First seen on an Alfa Romeo in 1923, the Quadrifoglio Verde is a familiar sight to a lot of racing fans. (Image/Alfa Romeo Passione eBook)

For Valentine’s Day this year, the legendary Italian car company Alfa Romeo released Passione, a free downloadable eBook about its storied design history.

So, instead of having a romantic dinner with our Significant Others, we pored over the book’s awesome collection of vintage photographs. And it reminded us that performance- and race-oriented Alfas typically wear a signature green four-leaf clover (Quadrifoglio Verde in Italian) badge on their fenders.

But what does a distinctly Italian vehicle have to do with a symbol commonly associated with Ireland?

The Quadrifoglio Verde was adopted by many racers over the decades, like you see here on a 1965 Alfa Romeo Giulia Sprint GTA. (Image/Alfa Romeo Passione eBook)

The Story Behind the Alfa Romeo Four-Leaf Clover Badge

For starters, understand that Alfa Romeo has been involved in auto racing for a long time, starting way back in 1911 when it entered a pair of cars in the prestigious Targa Florio race in Sicily. But the company and its race team didn’t see much success in those early years.

All that changed in 1923 however, as Alfa Romeo was prepping four RL Corsas for that same Targa Florio race.

One of Alfa’s team drivers was Ugo Sivocci, a talented, but unlucky racer. So unlucky in fact, that he’d earned the nickname “l’eterno secondo,” which is Italian for “the eternal second.”

The famous clover first appeared in 1923 on a RL SS Targa Florio. (Image/Alfa Romeo Passione eBook)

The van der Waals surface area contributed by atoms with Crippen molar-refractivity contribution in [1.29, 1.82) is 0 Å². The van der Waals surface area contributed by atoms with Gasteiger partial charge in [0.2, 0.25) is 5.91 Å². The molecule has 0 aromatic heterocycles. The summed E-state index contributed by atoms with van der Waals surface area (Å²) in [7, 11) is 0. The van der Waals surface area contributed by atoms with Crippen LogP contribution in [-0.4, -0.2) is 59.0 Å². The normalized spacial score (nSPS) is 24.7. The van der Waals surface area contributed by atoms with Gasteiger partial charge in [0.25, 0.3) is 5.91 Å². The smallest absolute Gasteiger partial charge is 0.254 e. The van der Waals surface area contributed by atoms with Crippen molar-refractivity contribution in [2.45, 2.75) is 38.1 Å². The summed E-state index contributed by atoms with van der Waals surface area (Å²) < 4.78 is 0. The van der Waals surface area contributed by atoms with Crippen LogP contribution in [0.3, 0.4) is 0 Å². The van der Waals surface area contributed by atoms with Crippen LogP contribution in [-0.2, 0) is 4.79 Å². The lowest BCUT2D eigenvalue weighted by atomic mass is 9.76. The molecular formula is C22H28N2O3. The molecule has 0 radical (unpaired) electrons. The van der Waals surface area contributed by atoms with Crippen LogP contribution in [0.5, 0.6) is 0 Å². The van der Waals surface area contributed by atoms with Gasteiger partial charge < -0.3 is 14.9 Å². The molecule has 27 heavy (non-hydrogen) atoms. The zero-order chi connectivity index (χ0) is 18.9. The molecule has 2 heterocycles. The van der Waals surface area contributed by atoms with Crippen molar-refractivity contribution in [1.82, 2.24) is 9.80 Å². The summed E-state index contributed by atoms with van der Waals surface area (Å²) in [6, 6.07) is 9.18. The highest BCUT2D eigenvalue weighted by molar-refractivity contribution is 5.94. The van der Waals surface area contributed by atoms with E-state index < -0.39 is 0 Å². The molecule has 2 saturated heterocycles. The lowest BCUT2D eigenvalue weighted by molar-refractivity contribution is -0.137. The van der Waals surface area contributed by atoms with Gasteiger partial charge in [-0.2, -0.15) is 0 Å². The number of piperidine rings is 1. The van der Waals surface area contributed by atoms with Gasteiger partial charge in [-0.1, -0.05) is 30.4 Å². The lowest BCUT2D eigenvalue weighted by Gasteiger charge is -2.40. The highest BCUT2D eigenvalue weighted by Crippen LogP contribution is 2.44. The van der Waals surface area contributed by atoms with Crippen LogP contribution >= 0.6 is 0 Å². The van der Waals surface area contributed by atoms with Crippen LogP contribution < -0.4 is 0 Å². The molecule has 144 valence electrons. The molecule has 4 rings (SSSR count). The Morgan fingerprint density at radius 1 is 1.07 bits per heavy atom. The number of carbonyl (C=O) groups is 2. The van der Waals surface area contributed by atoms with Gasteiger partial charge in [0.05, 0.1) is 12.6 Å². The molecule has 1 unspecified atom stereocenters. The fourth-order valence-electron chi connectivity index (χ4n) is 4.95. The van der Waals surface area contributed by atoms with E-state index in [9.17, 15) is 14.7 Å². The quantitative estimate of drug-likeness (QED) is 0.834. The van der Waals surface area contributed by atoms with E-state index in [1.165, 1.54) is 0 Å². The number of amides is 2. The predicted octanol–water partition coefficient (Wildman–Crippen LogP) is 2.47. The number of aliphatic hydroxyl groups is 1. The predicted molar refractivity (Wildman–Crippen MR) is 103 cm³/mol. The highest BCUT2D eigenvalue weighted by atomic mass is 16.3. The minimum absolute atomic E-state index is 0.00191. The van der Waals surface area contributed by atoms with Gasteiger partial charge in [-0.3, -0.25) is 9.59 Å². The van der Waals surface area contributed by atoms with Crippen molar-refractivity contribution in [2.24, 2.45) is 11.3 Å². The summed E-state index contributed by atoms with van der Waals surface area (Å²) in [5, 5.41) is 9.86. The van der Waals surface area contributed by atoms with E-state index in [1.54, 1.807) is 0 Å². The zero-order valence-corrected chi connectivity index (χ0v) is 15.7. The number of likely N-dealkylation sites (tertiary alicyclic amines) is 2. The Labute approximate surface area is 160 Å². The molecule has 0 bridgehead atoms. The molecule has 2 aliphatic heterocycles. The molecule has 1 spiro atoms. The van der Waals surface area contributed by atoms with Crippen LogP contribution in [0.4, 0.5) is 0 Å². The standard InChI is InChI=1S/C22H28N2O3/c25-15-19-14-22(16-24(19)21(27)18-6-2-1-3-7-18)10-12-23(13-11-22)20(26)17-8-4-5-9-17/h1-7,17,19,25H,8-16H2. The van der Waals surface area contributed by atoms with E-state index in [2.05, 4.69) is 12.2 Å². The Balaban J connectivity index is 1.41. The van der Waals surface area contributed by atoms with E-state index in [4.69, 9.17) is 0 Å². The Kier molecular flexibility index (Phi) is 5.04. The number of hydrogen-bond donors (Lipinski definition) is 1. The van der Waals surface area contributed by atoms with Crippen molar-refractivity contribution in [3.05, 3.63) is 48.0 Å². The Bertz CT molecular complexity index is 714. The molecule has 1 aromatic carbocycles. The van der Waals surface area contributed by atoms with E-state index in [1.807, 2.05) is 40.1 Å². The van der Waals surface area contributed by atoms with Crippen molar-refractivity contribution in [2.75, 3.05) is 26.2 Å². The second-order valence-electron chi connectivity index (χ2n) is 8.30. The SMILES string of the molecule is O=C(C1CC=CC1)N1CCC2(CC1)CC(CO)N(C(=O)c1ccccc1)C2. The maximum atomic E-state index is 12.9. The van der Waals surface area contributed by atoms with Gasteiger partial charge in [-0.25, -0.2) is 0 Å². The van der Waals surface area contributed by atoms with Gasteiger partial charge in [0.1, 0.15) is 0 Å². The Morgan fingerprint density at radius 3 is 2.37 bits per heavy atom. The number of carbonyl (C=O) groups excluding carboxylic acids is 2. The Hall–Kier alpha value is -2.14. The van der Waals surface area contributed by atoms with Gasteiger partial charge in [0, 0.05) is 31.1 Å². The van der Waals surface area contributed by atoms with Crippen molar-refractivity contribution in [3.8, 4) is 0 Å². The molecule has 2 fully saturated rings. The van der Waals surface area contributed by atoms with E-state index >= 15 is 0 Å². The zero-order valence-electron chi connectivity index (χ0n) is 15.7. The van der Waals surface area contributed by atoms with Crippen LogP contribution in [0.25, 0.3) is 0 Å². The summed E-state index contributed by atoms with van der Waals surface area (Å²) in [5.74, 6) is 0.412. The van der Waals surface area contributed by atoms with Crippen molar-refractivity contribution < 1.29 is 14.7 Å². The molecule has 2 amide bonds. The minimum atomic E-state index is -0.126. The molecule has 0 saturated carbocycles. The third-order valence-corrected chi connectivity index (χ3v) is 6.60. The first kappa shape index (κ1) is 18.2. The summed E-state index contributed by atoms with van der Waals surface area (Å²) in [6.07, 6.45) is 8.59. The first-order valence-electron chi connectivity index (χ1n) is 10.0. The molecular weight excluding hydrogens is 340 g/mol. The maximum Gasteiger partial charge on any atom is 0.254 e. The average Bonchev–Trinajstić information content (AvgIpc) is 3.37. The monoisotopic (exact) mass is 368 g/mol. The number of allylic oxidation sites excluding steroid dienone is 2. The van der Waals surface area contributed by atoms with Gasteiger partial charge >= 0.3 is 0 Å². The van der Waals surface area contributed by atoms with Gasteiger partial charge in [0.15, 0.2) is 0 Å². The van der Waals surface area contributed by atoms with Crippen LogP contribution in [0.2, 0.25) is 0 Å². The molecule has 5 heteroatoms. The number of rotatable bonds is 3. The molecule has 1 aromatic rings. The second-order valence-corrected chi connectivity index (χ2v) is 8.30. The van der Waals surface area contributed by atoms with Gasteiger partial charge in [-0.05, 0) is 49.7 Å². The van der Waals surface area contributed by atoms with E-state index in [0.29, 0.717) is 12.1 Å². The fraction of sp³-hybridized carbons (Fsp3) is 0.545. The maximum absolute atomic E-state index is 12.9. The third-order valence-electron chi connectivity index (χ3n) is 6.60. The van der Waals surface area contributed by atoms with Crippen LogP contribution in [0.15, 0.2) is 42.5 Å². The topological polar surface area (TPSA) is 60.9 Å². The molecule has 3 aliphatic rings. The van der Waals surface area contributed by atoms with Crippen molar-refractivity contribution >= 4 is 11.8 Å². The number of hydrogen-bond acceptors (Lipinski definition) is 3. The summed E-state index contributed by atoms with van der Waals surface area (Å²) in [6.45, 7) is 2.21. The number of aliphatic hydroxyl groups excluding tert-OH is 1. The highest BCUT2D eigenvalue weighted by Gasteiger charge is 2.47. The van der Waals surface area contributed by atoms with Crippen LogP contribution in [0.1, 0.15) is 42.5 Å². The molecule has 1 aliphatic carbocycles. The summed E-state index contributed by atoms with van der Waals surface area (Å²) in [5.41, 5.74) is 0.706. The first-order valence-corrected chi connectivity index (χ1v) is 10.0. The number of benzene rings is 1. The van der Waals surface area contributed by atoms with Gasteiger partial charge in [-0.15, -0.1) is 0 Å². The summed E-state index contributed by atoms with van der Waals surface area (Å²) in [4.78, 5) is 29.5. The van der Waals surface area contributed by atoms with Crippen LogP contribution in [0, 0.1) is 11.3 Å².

In an attempt to turn his fortunes around, Sivocci painted a huge four-leaf clover on the cowl of his RL. The belief in that symbol’s luck-bearing properties had been around for centuries and it seems Sivocci was hoping some of that luck would rub off.

And it did—Sivocci took the win, which simultaneously gave Alfa Romeo its first international motorsports victory.

Many Italians, racers and spectators alike, credited the presence of the four-leaf clover to Sivocci’s victory that day.

A Tragic End Cements the Tradition

Unfortunately, Sivocci’s life would be cut short just a few months later in a deadly accident while running practice laps for the 1st Grand Prix of Europe.

Curiously, the new Alfa Romeo P1 race car Sivocci was driving at the time was NOT wearing the painted clover. That sad revelation convinced the Alfa Romeo drivers and mechanics that all future race cars must wear some form of Sivocci’s lucky charm to ward off similar misfortune.

Sivocci’s car was also wearing number 17 that day. Since the tragic accident, no other Italian car has been assigned that number.

And that tradition carries on to this day. In fact, Alfa Romeo has extended the practice of assigning the clover to all of the high performance variants of its street cars.

The familiar QV clover badge can still be seen gracing the fenders of modern Alfa Romeos. (Image/Alfa Romeo)

The Four-Leaf Clover Emblem Today

Since the adoption of the Quadrifoglio Verde, Alfa Romeo fans often refer to the signature emblem simply as QV.

You can still see the clover badge on a few current Alfa Romeo models, including the Stelvio and Giulia.

But it’s important to point out that, while closely connected to the Alfa Romeo brand, the QV is not exclusive to the company. Given its broad ties to Italian racing heritage, you’ll see examples of the Quadrifoglio Verde on Italian race cars and driving suits throughout history.

Over the decades, the QV has become a familiar sight on racetracks. (Image/

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Author: Paul Sakalas

Paul is the editor of OnAllCylinders. When he's not writing, you'll probably find him fixing oil leaks in a Jeep CJ-5 or roof leaks in an old Corvette ragtop. Thanks to a penchant for vintage Honda motorcycles, he spends the rest of his time fiddling with carburetors and cleaning chain lube off his left pant leg.